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Magikimnaz case structure

From:Peter Bleackley <peter.bleackley@...>
Date:Monday, September 8, 2003, 9:47
Magikimnaz is a first-generation descendent of Khangaþyagon, which has
evolved  from agglutinating to inflecting. I've been working on it
recently. Over the weekend I made significant progress on the noun system.
By writing a long story about the Empire of Yimegan (the culture that spoke
Magikimnaz) in Khanaþyagon, noting the frequency with which various noun
affixes occur, and factoring in sound changes and semantic shifts, I've
come up with the following case system.

                Singular                Plural
Nominative      --                      [(j)a:]
Accusative      [ku],[gu]               [gwu]
Genitive        [(j)uz]                 [zu:],[su:]
Dative          [(j)ak]                 [ga:],[ka:]
Adessive        [(j)ut]                 [tu:],[du:]
Inessive        [(j)ip]                 [pa:],[ba:]
Allative        [(j)&m]                 [(j)&m:&]
Instrumental    [(j)ol]                 [(j)o&l]
Vocative        [je]                    [(j)eu]

All Magikimnaz vowels have a prepalatalised allophone, which occurs word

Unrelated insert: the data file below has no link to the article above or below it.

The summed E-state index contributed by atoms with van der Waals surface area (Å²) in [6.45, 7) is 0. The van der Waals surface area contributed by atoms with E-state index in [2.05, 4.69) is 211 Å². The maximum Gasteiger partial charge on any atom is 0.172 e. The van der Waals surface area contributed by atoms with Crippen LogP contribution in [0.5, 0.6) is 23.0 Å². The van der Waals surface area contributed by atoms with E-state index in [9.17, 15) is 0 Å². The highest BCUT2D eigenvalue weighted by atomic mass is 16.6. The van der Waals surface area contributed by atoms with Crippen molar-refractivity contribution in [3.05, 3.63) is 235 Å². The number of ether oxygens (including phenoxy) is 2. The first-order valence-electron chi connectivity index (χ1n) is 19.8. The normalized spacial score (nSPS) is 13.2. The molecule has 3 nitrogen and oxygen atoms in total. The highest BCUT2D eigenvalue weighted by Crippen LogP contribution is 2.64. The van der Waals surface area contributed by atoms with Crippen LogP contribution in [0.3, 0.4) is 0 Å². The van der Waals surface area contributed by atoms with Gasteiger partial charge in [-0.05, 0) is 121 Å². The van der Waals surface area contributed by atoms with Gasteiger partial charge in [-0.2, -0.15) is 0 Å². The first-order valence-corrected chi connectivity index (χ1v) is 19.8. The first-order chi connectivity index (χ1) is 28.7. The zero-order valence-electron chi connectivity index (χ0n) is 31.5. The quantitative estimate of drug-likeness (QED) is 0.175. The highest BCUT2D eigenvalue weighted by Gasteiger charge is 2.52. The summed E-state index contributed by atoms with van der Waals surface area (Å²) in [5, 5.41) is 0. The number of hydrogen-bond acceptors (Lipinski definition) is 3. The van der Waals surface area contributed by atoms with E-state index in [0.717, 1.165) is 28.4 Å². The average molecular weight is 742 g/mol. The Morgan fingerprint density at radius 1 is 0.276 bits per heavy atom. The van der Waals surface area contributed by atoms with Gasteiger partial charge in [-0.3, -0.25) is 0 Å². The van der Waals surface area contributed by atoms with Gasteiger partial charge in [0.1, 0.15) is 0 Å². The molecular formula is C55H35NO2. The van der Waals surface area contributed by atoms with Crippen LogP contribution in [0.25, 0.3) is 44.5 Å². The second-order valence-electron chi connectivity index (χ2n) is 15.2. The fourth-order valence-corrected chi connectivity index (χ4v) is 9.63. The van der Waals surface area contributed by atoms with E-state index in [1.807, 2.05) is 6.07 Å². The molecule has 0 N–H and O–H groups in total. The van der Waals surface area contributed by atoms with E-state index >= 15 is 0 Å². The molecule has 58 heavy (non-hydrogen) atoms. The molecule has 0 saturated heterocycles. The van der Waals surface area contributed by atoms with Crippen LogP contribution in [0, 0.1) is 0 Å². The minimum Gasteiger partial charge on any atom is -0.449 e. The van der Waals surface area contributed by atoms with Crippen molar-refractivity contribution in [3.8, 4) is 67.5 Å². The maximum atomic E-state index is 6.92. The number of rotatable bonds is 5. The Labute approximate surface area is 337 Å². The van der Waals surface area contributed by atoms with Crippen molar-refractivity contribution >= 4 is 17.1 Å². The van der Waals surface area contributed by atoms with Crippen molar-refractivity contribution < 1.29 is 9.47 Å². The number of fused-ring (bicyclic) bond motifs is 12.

initially and following another vowel. That's what the [(j)]'s all about.
Magikimnas has a regular sandhi called convocalisation of clusters. If a
cluster contains a liquid or nasal, the entire cluster is voiced.
Otherwise, all consonants will correspond in voicing to the first element
of the cluster. Where two forms of an ending are given, the first is the
form that will follow a vowel stem, and the second may be formed by

The accusative has the secondary sense of prolative when used with a verb
of motion. This is because the accusative is derived by a semantic shift
from the Khangaþyagon topic marker -ku (a topic comment structure was used
in Khangaþyagon for reported speech and similar things. This became
accusative infinitive in Magikimnaz), and convocalisation of clusters made
this almost indistinguishable from the prolative suffix -gu.